T-Mobile US (NYSE:TMUS) CEO John Legere thinks the FCC's recently completed AWS-3 auction was a smashing financial success for the U.S. Treasury but a "disaster for American wireless consumers" because he said AT&T (NYSE: T) and Verizon Wireless (NYSE: VZ) won the lion's share of the spectrum (Dish Network's (NASDAQ: DISH) bidding partners also won a major chunk of AWS-3 spectrum). Legere wants to make sure that doesn't happen in the 600 MHz incentive auction.
In a blog post, Legere wrote that the rules for the next auction should be focused on "fostering competition in the US wireless industry and doing what's right for the American consumer."
"AT&T and Verizon showed that they can, and will, dig into their deep pockets to corner the market on available spectrum at nearly any cost," Legere wrote. "To add insult to injury, the FCC's rules actually allowed companies that don't provide wireless service at all to buy up huge amounts of spectrum and sit on it for ten years! The results are not good for consumers. Three companies alone spent an insane $42 billion between them, grabbing a ridiculous 94 percent of the spectrum sold at this auction." [Editor's note: emphasis is Legere's.]
T-Mobile paid $1.77 billion for 151 licenses in the AWS-3 auction to fill out its mid-band spectrum portfolio. AT&T spent $18.2 billion for AWS-3 licenses it says cover 96 percent of the U.S. population. Verizon spent $10.4 billion for 181 AWS-3 licenses in markets covering 192 million POPs, or 61 percent of the United States. Dish's bidding entities paid $13.3 billion for 702 licenses, winning 25 MHz of total spectrum including 13 MHz of paired spectrum.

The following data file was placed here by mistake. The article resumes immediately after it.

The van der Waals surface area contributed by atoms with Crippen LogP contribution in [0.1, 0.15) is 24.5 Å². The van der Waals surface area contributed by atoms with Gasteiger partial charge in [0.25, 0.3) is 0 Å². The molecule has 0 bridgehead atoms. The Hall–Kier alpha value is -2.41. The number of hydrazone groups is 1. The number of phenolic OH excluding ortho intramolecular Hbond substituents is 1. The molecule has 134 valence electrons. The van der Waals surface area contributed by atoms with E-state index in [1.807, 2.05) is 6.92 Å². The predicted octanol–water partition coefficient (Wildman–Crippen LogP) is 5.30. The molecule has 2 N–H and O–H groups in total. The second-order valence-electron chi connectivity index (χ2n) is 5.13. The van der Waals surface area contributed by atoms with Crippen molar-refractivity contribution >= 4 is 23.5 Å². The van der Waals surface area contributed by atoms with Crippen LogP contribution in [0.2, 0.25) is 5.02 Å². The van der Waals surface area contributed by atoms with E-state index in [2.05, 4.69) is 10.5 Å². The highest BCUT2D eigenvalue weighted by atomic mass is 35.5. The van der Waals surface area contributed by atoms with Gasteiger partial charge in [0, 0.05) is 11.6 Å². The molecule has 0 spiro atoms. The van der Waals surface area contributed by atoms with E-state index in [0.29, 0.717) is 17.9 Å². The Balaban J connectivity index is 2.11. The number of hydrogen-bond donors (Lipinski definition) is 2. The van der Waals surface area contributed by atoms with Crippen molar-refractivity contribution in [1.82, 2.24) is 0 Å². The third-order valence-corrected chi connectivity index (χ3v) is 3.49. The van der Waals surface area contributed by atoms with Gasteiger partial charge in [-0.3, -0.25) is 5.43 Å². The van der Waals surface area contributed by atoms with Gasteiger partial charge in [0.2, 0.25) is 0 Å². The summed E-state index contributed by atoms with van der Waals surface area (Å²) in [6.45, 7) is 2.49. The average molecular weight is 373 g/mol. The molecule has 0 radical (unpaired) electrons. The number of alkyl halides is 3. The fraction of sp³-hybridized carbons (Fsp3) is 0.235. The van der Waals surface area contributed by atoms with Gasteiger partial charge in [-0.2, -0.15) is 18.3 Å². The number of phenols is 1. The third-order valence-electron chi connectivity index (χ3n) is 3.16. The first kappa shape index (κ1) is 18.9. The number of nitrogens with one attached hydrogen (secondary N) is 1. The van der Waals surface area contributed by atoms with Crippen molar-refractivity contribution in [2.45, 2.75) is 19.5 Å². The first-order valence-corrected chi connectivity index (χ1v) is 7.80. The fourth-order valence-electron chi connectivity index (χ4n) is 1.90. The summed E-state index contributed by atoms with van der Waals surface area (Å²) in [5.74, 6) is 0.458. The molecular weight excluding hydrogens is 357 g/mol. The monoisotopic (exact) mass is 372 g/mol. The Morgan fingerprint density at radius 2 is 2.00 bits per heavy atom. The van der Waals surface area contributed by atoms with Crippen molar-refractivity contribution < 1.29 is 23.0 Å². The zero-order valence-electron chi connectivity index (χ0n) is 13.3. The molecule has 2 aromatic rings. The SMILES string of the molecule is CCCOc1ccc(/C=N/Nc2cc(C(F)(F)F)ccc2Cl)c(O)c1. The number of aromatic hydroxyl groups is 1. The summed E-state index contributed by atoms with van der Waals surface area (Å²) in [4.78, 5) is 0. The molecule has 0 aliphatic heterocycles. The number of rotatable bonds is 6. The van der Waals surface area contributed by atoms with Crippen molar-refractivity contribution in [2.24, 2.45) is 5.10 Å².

"This whole thing should scare the hell out of you and every other wireless consumer in the US, because there is another important auction coming next year, and the results have to be different if wireless competition is going to survive," Legere wrote.
Legere wrote that American consumers should urge the FCC to adopt rules that favor T-Mobile and other smaller carriers, noting that Verizon and AT&T already control 73 percent of low-band spectrum in the industry. He wrote that the FCC should resist efforts to delay the start of the incentive auctions, currently scheduled for early 2016, because that will only give Verizon and AT&T more time to get financing in place for the auction.
He also wrote that "the rules need to promote competition by reserving 40 MHz or at least half of the available spectrum in the next auction for sale to the competition. We're not asking for a government handout like the Twin Bells got. We're just asking that the rules level the playing field to sustain a competitive market."
In May, the FCC approved tentative 600 MHz auction rules designed to prevent Verizon and AT&T from acquiring all the available spectrum up for grabs. The current rules reserve up to 30 MHz of spectrum for smaller carriers like T-Mobile that hold less than 45 MHz of low-band spectrum to bid on. T-Mobile has been clamoring for months to increase the size of the reserve to at least half of the spectrum that is available in a given market.
That's because in situations where broadcasters have given up only 60 MHz of spectrum, only 20 MHz can be reserved, and where broadcasters have given up 50 MHz of spectrum, only 10 MHz can be reserved, under the FCC's current rules.
During T-Mobile's fourth-quarter earnings conference call, Legere added that he is "not whining and waving the white flags"
"What I am really trying to put a light on for the United States consumer and Washington itself is that, this competition that is happening, if you like it you have got to do things to ensure that it will continue," he said.
- see this T-Mobile blog post
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